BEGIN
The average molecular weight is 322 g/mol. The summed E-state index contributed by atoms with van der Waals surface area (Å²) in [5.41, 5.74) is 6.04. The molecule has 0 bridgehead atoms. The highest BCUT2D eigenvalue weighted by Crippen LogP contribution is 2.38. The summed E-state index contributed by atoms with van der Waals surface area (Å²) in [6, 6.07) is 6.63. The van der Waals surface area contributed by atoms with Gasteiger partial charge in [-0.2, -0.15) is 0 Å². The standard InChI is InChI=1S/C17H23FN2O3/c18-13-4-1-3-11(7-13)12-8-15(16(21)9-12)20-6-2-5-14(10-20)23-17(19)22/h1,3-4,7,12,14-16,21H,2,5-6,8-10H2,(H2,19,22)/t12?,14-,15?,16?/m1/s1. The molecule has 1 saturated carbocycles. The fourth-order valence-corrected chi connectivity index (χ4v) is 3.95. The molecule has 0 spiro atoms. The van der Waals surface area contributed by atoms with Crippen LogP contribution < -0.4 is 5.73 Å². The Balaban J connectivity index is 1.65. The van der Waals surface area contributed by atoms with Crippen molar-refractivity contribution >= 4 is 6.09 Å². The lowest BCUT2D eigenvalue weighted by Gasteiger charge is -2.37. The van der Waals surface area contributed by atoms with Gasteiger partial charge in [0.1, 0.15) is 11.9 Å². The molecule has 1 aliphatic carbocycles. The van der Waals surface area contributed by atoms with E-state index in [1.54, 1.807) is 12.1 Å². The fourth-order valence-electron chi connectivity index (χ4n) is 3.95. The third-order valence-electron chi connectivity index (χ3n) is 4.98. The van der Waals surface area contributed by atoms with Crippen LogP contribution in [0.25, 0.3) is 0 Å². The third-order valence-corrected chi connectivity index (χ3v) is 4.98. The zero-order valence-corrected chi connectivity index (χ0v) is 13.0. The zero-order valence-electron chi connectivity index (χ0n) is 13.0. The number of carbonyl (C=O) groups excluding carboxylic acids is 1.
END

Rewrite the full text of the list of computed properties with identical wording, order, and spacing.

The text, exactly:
The average molecular weight is 322 g/mol. The summed E-state index contributed by atoms with van der Waals surface area (Å²) in [5.41, 5.74) is 6.04. The molecule has 0 bridgehead atoms. The highest BCUT2D eigenvalue weighted by Crippen LogP contribution is 2.38. The summed E-state index contributed by atoms with van der Waals surface area (Å²) in [6, 6.07) is 6.63. The van der Waals surface area contributed by atoms with Gasteiger partial charge in [-0.2, -0.15) is 0 Å². The standard InChI is InChI=1S/C17H23FN2O3/c18-13-4-1-3-11(7-13)12-8-15(16(21)9-12)20-6-2-5-14(10-20)23-17(19)22/h1,3-4,7,12,14-16,21H,2,5-6,8-10H2,(H2,19,22)/t12?,14-,15?,16?/m1/s1. The molecule has 1 saturated carbocycles. The fourth-order valence-corrected chi connectivity index (χ4v) is 3.95. The molecule has 0 spiro atoms. The van der Waals surface area contributed by atoms with Crippen LogP contribution < -0.4 is 5.73 Å². The Balaban J connectivity index is 1.65. The van der Waals surface area contributed by atoms with Crippen molar-refractivity contribution >= 4 is 6.09 Å². The lowest BCUT2D eigenvalue weighted by Gasteiger charge is -2.37. The van der Waals surface area contributed by atoms with Gasteiger partial charge in [0.1, 0.15) is 11.9 Å². The molecule has 1 aliphatic carbocycles. The van der Waals surface area contributed by atoms with E-state index in [1.54, 1.807) is 12.1 Å². The fourth-order valence-electron chi connectivity index (χ4n) is 3.95. The third-order valence-electron chi connectivity index (χ3n) is 4.98. The van der Waals surface area contributed by atoms with Crippen LogP contribution in [0.25, 0.3) is 0 Å². The third-order valence-corrected chi connectivity index (χ3v) is 4.98. The zero-order valence-corrected chi connectivity index (χ0v) is 13.0. The zero-order valence-electron chi connectivity index (χ0n) is 13.0. The number of carbonyl (C=O) groups excluding carboxylic acids is 1.